#8
  9. Voltron

    Voltron Hall of Fame

    Joined:
    Sep 18, 2006
    Messages:
    3,905
    Location:
    Pffft, like I'd know
    Successful troll is successful. :lol: Or OP is just stupid, which is actually funnier. :lol:
     
    #9
  10. cak

    cak Professional

    Joined:
    Feb 23, 2004
    Messages:
    1,013
    I'm guessing if you are actually winning points off of a hard forehand from the baseline you are probably playing against 2.5 or very low 3.0 players. A decent 3.0 player will either give you maybe two points on a return of serve before they stand back and let you whale the ball out a few dozen times, or they will have fast enough reflexes to hold their racquet up to use your power to angle it away for a winner.

    I have found that players that count on a hard forehand as their strength in 3.0 play get to hang out at that level longer than those who work on consistency and placement.
     
    #10
  11. EasleyTennis

    EasleyTennis Rookie

    Joined:
    Feb 20, 2009
    Messages:
    128
    Location:
    Upstate, S.C.
    If you're hitting a 100mph forehand consistently and still a 3.0 then the rest of your game must suck. Hitting directly at the net man is not cool either, if you're going to hit at his side just try to go down the line.
     
    #11
  12. Majik

    Majik Rookie

    Joined:
    Mar 12, 2009
    Messages:
    235
    Yes, I think you are right. So I'm thinking of aiming say a foot away from him so he'd have to actually go for it. Either that or go for a backspin game. That's usually easier to force a bunch of errors, but not as glamors. Nobody seems to like a spin-doctor. But when I smash a forehand winner, they look at me like they're weak and a little resentful. Do you know the look?
     
    #12
  13. LeeD

    LeeD Bionic Poster

    Joined:
    Dec 28, 2008
    Messages:
    37,238
    Location:
    East side of San Francisco Bay
    Hit that shot if you can....
    It's the server's reponsibility to serve to your body and backhand. Let them hash it out.
    A good volleyer already knows where your ball is going, first op down the middle low and service line deep.
    So just keep using your shot and see how smart your opposition is...
     
    #13
  14. investorofmercy

    investorofmercy New User

    Joined:
    Jun 15, 2007
    Messages:
    87
    "So I'm thinking of aiming say a foot away from him"
    "I'm playing 3.0 USTA league tennis"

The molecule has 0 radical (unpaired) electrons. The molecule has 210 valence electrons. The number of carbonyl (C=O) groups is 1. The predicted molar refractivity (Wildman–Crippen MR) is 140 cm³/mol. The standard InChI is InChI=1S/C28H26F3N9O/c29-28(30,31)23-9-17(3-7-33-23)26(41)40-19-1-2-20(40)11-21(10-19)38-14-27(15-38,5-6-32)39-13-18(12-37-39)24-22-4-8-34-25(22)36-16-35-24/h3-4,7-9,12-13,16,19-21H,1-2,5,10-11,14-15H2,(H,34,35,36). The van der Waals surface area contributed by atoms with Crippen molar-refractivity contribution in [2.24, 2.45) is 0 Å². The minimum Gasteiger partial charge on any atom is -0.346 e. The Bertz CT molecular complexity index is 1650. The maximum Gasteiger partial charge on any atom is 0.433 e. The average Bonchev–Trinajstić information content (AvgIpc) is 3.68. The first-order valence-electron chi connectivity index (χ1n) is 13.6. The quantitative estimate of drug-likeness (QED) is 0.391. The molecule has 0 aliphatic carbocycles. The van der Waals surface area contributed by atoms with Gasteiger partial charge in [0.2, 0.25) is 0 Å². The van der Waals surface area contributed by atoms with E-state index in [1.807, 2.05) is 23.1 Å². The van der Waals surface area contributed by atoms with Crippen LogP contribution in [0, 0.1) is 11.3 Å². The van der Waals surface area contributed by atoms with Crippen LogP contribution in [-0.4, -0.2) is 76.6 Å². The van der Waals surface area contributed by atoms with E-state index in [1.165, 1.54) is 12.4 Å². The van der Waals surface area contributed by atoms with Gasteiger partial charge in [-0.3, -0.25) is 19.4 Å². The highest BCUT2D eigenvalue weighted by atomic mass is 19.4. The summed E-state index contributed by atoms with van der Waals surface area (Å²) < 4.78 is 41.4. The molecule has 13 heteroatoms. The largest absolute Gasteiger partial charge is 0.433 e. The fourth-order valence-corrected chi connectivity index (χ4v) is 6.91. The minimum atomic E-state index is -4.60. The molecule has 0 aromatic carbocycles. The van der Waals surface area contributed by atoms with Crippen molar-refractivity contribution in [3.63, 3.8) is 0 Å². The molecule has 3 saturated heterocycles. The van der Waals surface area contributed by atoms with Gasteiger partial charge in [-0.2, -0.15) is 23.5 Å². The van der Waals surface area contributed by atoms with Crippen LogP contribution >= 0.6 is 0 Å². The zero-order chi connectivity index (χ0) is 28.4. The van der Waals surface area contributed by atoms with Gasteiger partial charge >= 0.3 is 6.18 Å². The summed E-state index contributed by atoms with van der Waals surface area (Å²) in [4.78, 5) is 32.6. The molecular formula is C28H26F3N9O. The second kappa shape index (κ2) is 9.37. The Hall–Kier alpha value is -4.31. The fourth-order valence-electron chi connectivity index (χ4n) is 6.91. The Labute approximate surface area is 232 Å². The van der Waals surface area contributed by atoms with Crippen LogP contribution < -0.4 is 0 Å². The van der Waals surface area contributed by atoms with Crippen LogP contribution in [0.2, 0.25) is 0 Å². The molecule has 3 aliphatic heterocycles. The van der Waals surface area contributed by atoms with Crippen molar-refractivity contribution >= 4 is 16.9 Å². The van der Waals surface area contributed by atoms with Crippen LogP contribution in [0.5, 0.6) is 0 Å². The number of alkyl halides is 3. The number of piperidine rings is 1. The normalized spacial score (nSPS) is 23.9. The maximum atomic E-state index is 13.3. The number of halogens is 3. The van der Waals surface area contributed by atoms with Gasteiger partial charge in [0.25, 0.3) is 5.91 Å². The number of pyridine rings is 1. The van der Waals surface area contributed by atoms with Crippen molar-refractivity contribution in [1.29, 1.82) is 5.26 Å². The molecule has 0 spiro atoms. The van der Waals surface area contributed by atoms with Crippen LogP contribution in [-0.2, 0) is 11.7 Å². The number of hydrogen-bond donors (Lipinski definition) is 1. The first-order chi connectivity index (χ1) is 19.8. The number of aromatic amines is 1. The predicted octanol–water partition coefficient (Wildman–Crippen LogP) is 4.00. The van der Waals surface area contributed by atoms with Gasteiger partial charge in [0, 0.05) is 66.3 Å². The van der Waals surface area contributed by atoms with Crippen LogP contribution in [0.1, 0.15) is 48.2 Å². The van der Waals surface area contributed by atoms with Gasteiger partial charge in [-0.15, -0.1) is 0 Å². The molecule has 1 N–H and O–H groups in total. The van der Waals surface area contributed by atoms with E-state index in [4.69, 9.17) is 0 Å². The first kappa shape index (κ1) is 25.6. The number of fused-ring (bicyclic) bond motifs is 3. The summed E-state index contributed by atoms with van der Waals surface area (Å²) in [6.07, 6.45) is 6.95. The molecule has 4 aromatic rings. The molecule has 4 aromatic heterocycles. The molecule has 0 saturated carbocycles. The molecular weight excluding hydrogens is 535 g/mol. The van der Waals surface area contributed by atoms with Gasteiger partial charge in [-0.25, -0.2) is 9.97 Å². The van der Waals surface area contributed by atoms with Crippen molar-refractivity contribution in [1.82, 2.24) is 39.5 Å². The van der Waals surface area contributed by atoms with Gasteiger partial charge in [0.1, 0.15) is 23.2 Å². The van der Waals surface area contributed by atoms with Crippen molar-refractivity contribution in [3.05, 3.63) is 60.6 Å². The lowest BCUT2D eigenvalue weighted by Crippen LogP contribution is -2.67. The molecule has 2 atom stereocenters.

"since with a side arm shot you can line your arm up with the net"
    "New User"
    "I can be quite the spin doctor"
    "I go there when I get tired of hitting those 100mph forhands"
    "I'm using those Big Banger rough strings for durability and extra spin at 64 lb tension."

    Question.....Which of these doesn't belong?

    Nice troll.

    I actually know a girl like this though. She has been playing for 6 months at 3.0 and if you listen to her for 20 minutes, you would think she is a 4.5, 21 minutes, it all comes to the fore.
     
    #14
  15. EasleyTennis

    EasleyTennis Rookie

    Joined:
    Feb 20, 2009
    Messages:
    128
    Location:
    Upstate, S.C.
    Hitting a low backspin shot at the net man isn't a bad idea, most 3.0's will try to volley and end up putting it in the net. How long have you been playing, just wondering.
     
    #15
  16. shell

    shell Professional

    Joined:
    Nov 8, 2007
    Messages:
    1,337
    :) Just keep doing it, you will be a 5.0 soon :twisted:
     
    #16
  17. saram

    saram Legend

    Joined:
    Jan 5, 2007
    Messages:
    5,371
    Sorry--you lost me with the "3.0 with a 100mph forehand".
     
    #17
  18. saram

    saram Legend

    Joined:
    Jan 5, 2007
    Messages:
    5,371
    I have the same problem with my 4.0 156 mph second kick serve hitting opponents in the stomach--always worried about a lawsuit and all. Geesh....
     
    #18
  19. LeeD

    LeeD Bionic Poster

    Joined:
    Dec 28, 2008
    Messages:
    37,238
    Location:
    East side of San Francisco Bay
    Nuttin wrong with a 3.0 having a 100mph forehand.
    Maybe the guy is 6'3" and 220lbs, strong as a linebacker, quicker than a defensive back, and young.
    No rule to say a certain level has to hit a certain speed.
    I had a 129 mph serve as a C player, or 3.5. Not at all unusual.
     
    #19
  20. saram

    saram Legend

    Joined:
    Jan 5, 2007
    Messages:
    5,371
    There is no legit 3.0 consistently hitting 100 mph forehands on a continual basis as a guaranteed weapon.
     
    #20
  21. Majik

    Majik Rookie

    Joined:
    Mar 12, 2009
    Messages:
    235
    I first started 3.0 USTA this winter and just started the spring term. Besides that I've been playing a friend a couple times a week for a couple years. About 15 years ago I had a chance to develop a pretty fast flat serve. I've recently abandoned it to develop a more consistent top-spin second serve. I'll go back to that 120mph flat serve after I gain more consistency in the second serve. As such I don't have a lot of experience returning those kinds of fast serves yet.